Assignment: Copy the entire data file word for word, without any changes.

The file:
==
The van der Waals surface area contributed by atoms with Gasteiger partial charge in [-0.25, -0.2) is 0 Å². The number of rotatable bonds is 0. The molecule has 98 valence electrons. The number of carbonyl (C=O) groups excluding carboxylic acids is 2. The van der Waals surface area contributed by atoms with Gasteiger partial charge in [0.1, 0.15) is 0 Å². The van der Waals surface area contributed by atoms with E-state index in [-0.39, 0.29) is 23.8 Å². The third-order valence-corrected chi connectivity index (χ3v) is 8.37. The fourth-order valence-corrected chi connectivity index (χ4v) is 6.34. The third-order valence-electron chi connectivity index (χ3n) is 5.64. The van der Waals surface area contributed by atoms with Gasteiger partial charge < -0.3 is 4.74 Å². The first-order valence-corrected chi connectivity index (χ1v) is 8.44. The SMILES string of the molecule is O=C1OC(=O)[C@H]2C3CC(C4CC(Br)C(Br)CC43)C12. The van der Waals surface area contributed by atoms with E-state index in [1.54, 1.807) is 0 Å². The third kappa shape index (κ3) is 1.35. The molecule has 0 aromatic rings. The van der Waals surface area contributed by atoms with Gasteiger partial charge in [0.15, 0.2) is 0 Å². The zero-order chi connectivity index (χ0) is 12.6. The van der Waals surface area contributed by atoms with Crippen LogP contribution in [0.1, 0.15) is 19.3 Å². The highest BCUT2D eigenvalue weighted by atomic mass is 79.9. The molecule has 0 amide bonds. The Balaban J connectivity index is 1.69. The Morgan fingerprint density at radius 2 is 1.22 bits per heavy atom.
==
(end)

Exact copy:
The van der Waals surface area contributed by atoms with Gasteiger partial charge in [-0.25, -0.2) is 0 Å². The number of rotatable bonds is 0. The molecule has 98 valence electrons. The number of carbonyl (C=O) groups excluding carboxylic acids is 2. The van der Waals surface area contributed by atoms with Gasteiger partial charge in [0.1, 0.15) is 0 Å². The van der Waals surface area contributed by atoms with E-state index in [-0.39, 0.29) is 23.8 Å². The third-order valence-corrected chi connectivity index (χ3v) is 8.37. The fourth-order valence-corrected chi connectivity index (χ4v) is 6.34. The third-order valence-electron chi connectivity index (χ3n) is 5.64. The van der Waals surface area contributed by atoms with Gasteiger partial charge < -0.3 is 4.74 Å². The first-order valence-corrected chi connectivity index (χ1v) is 8.44. The SMILES string of the molecule is O=C1OC(=O)[C@H]2C3CC(C4CC(Br)C(Br)CC43)C12. The van der Waals surface area contributed by atoms with E-state index in [1.54, 1.807) is 0 Å². The third kappa shape index (κ3) is 1.35. The molecule has 0 aromatic rings. The van der Waals surface area contributed by atoms with Gasteiger partial charge in [0.15, 0.2) is 0 Å². The zero-order chi connectivity index (χ0) is 12.6. The van der Waals surface area contributed by atoms with Crippen LogP contribution in [0.1, 0.15) is 19.3 Å². The highest BCUT2D eigenvalue weighted by atomic mass is 79.9. The molecule has 0 amide bonds. The Balaban J connectivity index is 1.69. The Morgan fingerprint density at radius 2 is 1.22 bits per heavy atom.